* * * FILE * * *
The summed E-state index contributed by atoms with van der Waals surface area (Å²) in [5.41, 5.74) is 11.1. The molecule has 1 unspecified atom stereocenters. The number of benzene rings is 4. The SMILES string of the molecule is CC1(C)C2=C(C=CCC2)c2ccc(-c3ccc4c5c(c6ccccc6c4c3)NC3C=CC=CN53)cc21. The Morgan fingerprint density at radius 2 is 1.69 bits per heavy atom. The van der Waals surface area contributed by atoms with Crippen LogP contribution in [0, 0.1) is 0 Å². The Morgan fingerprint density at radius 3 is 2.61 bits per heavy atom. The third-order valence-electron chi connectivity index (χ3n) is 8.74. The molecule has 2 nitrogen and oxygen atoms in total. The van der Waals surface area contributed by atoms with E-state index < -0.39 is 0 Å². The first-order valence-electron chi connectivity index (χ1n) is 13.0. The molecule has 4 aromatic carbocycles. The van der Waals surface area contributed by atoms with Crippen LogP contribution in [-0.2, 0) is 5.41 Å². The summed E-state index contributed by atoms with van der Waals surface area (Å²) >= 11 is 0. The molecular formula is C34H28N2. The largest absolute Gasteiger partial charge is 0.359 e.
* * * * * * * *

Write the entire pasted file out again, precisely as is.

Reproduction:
The summed E-state index contributed by atoms with van der Waals surface area (Å²) in [5.41, 5.74) is 11.1. The molecule has 1 unspecified atom stereocenters. The number of benzene rings is 4. The SMILES string of the molecule is CC1(C)C2=C(C=CCC2)c2ccc(-c3ccc4c5c(c6ccccc6c4c3)NC3C=CC=CN53)cc21. The Morgan fingerprint density at radius 2 is 1.69 bits per heavy atom. The van der Waals surface area contributed by atoms with Crippen LogP contribution in [0, 0.1) is 0 Å². The Morgan fingerprint density at radius 3 is 2.61 bits per heavy atom. The third-order valence-electron chi connectivity index (χ3n) is 8.74. The molecule has 2 nitrogen and oxygen atoms in total. The van der Waals surface area contributed by atoms with E-state index < -0.39 is 0 Å². The first-order valence-electron chi connectivity index (χ1n) is 13.0. The molecule has 4 aromatic carbocycles. The van der Waals surface area contributed by atoms with Crippen LogP contribution in [-0.2, 0) is 5.41 Å². The summed E-state index contributed by atoms with van der Waals surface area (Å²) >= 11 is 0. The molecular formula is C34H28N2. The largest absolute Gasteiger partial charge is 0.359 e.